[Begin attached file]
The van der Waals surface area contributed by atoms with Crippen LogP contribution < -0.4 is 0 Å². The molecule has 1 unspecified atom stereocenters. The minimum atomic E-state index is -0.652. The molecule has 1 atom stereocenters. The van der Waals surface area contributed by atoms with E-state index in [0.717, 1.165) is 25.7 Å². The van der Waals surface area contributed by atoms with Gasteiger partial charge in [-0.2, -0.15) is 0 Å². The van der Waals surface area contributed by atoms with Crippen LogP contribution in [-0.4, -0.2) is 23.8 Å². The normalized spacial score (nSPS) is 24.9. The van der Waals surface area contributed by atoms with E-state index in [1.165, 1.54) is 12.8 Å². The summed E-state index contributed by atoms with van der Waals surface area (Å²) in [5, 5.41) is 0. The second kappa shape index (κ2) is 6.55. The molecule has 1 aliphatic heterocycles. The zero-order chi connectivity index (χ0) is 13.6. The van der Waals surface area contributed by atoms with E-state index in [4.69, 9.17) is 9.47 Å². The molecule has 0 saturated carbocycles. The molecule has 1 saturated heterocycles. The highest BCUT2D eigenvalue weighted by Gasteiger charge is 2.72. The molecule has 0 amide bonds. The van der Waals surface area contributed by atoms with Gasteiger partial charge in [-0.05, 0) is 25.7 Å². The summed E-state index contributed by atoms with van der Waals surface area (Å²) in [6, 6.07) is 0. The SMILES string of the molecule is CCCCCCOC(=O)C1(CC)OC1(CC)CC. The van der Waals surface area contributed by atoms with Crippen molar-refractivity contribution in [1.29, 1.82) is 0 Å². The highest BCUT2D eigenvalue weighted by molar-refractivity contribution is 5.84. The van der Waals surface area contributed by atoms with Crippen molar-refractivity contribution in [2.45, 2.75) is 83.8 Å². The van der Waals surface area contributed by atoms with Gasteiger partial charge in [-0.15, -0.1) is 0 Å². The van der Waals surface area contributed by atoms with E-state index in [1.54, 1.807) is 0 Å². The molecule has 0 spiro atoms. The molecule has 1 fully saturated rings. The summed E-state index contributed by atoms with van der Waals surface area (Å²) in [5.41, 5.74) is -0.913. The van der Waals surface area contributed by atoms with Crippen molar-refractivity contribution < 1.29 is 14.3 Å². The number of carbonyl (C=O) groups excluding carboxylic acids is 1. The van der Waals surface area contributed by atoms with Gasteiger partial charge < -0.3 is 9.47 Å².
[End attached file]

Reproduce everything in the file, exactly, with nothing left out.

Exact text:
The van der Waals surface area contributed by atoms with Crippen LogP contribution < -0.4 is 0 Å². The molecule has 1 unspecified atom stereocenters. The minimum atomic E-state index is -0.652. The molecule has 1 atom stereocenters. The van der Waals surface area contributed by atoms with E-state index in [0.717, 1.165) is 25.7 Å². The van der Waals surface area contributed by atoms with Gasteiger partial charge in [-0.2, -0.15) is 0 Å². The van der Waals surface area contributed by atoms with Crippen LogP contribution in [-0.4, -0.2) is 23.8 Å². The normalized spacial score (nSPS) is 24.9. The van der Waals surface area contributed by atoms with E-state index in [1.165, 1.54) is 12.8 Å². The summed E-state index contributed by atoms with van der Waals surface area (Å²) in [5, 5.41) is 0. The second kappa shape index (κ2) is 6.55. The molecule has 1 aliphatic heterocycles. The zero-order chi connectivity index (χ0) is 13.6. The van der Waals surface area contributed by atoms with E-state index in [4.69, 9.17) is 9.47 Å². The molecule has 0 saturated carbocycles. The molecule has 1 saturated heterocycles. The highest BCUT2D eigenvalue weighted by Gasteiger charge is 2.72. The molecule has 0 amide bonds. The van der Waals surface area contributed by atoms with Gasteiger partial charge in [-0.05, 0) is 25.7 Å². The summed E-state index contributed by atoms with van der Waals surface area (Å²) in [6, 6.07) is 0. The SMILES string of the molecule is CCCCCCOC(=O)C1(CC)OC1(CC)CC. The van der Waals surface area contributed by atoms with Crippen molar-refractivity contribution in [1.29, 1.82) is 0 Å². The highest BCUT2D eigenvalue weighted by molar-refractivity contribution is 5.84. The van der Waals surface area contributed by atoms with Crippen molar-refractivity contribution in [2.45, 2.75) is 83.8 Å². The van der Waals surface area contributed by atoms with Gasteiger partial charge in [-0.15, -0.1) is 0 Å². The van der Waals surface area contributed by atoms with E-state index in [1.54, 1.807) is 0 Å². The molecule has 0 spiro atoms. The molecule has 1 fully saturated rings. The summed E-state index contributed by atoms with van der Waals surface area (Å²) in [5.41, 5.74) is -0.913. The van der Waals surface area contributed by atoms with Crippen molar-refractivity contribution < 1.29 is 14.3 Å². The number of carbonyl (C=O) groups excluding carboxylic acids is 1. The van der Waals surface area contributed by atoms with Gasteiger partial charge < -0.3 is 9.47 Å².